The Evening Standard

It is not easy to put Frank Warren down. Many, including a hit man, the tax man and several boxers he has promoted have tried, but all have failed.

Warren can be so protective of what people say that when the Daily Mirror got one fact wrong in a largely complimentary article he sued and was paid a reported £10,000 in damages.

He liked the piece and the writer but objected to the allegation that he was raised in the “gutter”.

“I was brought up on a council house in Islington. People who live in council houses don’t live in the gutter. He insulted my mother,” he says as we chat in the Landmark Hotel opposite Marylebone Station.

Indeed Warren, who celebrates his 58th birthday next month, is proud of the roots that gave him the fortitude necessary to tackle a life story that has been a chronicle of many fights.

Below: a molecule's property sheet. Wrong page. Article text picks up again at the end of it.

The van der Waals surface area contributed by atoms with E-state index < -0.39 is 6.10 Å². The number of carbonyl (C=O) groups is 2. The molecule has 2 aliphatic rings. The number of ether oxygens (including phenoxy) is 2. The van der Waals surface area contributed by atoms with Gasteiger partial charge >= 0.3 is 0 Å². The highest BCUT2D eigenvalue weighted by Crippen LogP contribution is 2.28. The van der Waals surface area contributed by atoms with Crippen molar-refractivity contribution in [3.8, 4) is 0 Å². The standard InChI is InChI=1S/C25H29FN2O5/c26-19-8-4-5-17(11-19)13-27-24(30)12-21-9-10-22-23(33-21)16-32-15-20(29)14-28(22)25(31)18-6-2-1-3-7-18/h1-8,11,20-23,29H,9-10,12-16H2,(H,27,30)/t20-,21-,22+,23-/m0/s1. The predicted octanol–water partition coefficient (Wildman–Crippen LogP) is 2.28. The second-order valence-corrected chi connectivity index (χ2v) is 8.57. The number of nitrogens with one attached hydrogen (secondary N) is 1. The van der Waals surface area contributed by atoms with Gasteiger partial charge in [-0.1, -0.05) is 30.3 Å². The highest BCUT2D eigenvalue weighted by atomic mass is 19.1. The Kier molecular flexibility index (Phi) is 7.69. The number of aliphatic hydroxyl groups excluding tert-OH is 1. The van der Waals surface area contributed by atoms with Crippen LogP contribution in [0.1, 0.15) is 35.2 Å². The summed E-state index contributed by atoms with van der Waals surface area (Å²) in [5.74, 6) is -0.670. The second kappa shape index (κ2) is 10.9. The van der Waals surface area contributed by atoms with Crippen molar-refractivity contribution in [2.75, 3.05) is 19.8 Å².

The son of a bookmaker, he never planned to be a boxing promoter, claiming it was “pure accident as I was doing a favour for a cousin”.

But in his early career he took on the British Boxing Board of Control and the established promoters who controlled the sport. In the 30 years since, he has guided many of Britain’s best fighters to world titles, but splits with three of them have left their scars.

In each case, Warren believes he was the one wronged. First there was Naseem Hamed, rated by the promoter as the “most talented fighter I was ever involved with”.

Warren took him on in 1993 when Hamed was 19. “He was a kid, he needed direction,” explains Warren. “Nobody was interested in him. His target market was youngsters and we really hit the spot with the kids magazines. Naz was like Marmite – you either loved him or hated him.”